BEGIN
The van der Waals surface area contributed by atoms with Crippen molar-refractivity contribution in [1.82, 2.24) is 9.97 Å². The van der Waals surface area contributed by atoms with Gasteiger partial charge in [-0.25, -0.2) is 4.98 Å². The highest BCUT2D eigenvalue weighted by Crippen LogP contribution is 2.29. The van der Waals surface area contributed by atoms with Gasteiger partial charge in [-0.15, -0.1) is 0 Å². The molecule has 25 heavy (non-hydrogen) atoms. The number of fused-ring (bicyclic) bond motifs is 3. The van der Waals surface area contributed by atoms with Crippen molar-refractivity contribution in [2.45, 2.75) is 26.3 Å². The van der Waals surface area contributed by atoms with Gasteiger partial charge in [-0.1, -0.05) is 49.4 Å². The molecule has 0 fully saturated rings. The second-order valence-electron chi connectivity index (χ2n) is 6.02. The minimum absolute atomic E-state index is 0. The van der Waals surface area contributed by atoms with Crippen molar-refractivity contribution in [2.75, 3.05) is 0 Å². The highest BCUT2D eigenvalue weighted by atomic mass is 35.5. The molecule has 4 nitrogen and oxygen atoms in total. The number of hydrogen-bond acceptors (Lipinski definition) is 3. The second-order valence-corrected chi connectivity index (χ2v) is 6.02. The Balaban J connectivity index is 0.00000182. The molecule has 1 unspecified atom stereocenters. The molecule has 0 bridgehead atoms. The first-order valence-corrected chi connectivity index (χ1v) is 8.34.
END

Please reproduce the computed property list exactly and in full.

The van der Waals surface area contributed by atoms with Crippen molar-refractivity contribution in [1.82, 2.24) is 9.97 Å². The van der Waals surface area contributed by atoms with Gasteiger partial charge in [-0.25, -0.2) is 4.98 Å². The highest BCUT2D eigenvalue weighted by Crippen LogP contribution is 2.29. The van der Waals surface area contributed by atoms with Gasteiger partial charge in [-0.15, -0.1) is 0 Å². The molecule has 25 heavy (non-hydrogen) atoms. The number of fused-ring (bicyclic) bond motifs is 3. The van der Waals surface area contributed by atoms with Crippen molar-refractivity contribution in [2.45, 2.75) is 26.3 Å². The van der Waals surface area contributed by atoms with Gasteiger partial charge in [-0.1, -0.05) is 49.4 Å². The molecule has 0 fully saturated rings. The second-order valence-electron chi connectivity index (χ2n) is 6.02. The minimum absolute atomic E-state index is 0. The van der Waals surface area contributed by atoms with Crippen molar-refractivity contribution in [2.75, 3.05) is 0 Å². The highest BCUT2D eigenvalue weighted by atomic mass is 35.5. The molecule has 4 nitrogen and oxygen atoms in total. The number of hydrogen-bond acceptors (Lipinski definition) is 3. The second-order valence-corrected chi connectivity index (χ2v) is 6.02. The Balaban J connectivity index is 0.00000182. The molecule has 1 unspecified atom stereocenters. The molecule has 0 bridgehead atoms. The first-order valence-corrected chi connectivity index (χ1v) is 8.34.